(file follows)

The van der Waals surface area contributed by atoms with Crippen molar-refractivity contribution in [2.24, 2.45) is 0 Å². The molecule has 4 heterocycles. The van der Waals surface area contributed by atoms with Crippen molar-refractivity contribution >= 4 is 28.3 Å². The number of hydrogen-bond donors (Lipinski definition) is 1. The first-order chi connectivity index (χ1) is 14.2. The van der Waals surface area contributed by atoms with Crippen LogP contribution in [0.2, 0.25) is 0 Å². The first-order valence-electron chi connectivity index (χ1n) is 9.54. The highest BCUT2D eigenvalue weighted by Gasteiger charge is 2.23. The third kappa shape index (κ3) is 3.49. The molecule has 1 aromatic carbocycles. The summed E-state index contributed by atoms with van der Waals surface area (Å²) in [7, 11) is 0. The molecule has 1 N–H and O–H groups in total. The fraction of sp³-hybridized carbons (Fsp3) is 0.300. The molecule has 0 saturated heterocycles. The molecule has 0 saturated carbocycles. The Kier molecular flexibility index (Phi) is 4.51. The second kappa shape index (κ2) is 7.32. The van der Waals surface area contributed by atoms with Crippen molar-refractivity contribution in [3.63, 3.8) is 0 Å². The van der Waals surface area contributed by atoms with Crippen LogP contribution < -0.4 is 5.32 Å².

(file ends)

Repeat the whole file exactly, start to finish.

The van der Waals surface area contributed by atoms with Crippen molar-refractivity contribution in [2.24, 2.45) is 0 Å². The molecule has 4 heterocycles. The van der Waals surface area contributed by atoms with Crippen molar-refractivity contribution >= 4 is 28.3 Å². The number of hydrogen-bond donors (Lipinski definition) is 1. The first-order chi connectivity index (χ1) is 14.2. The van der Waals surface area contributed by atoms with Crippen LogP contribution in [0.2, 0.25) is 0 Å². The first-order valence-electron chi connectivity index (χ1n) is 9.54. The highest BCUT2D eigenvalue weighted by Gasteiger charge is 2.23. The third kappa shape index (κ3) is 3.49. The molecule has 1 aromatic carbocycles. The summed E-state index contributed by atoms with van der Waals surface area (Å²) in [7, 11) is 0. The molecule has 1 N–H and O–H groups in total. The fraction of sp³-hybridized carbons (Fsp3) is 0.300. The molecule has 0 saturated heterocycles. The molecule has 0 saturated carbocycles. The Kier molecular flexibility index (Phi) is 4.51. The second kappa shape index (κ2) is 7.32. The van der Waals surface area contributed by atoms with Crippen molar-refractivity contribution in [3.63, 3.8) is 0 Å². The van der Waals surface area contributed by atoms with Crippen LogP contribution < -0.4 is 5.32 Å².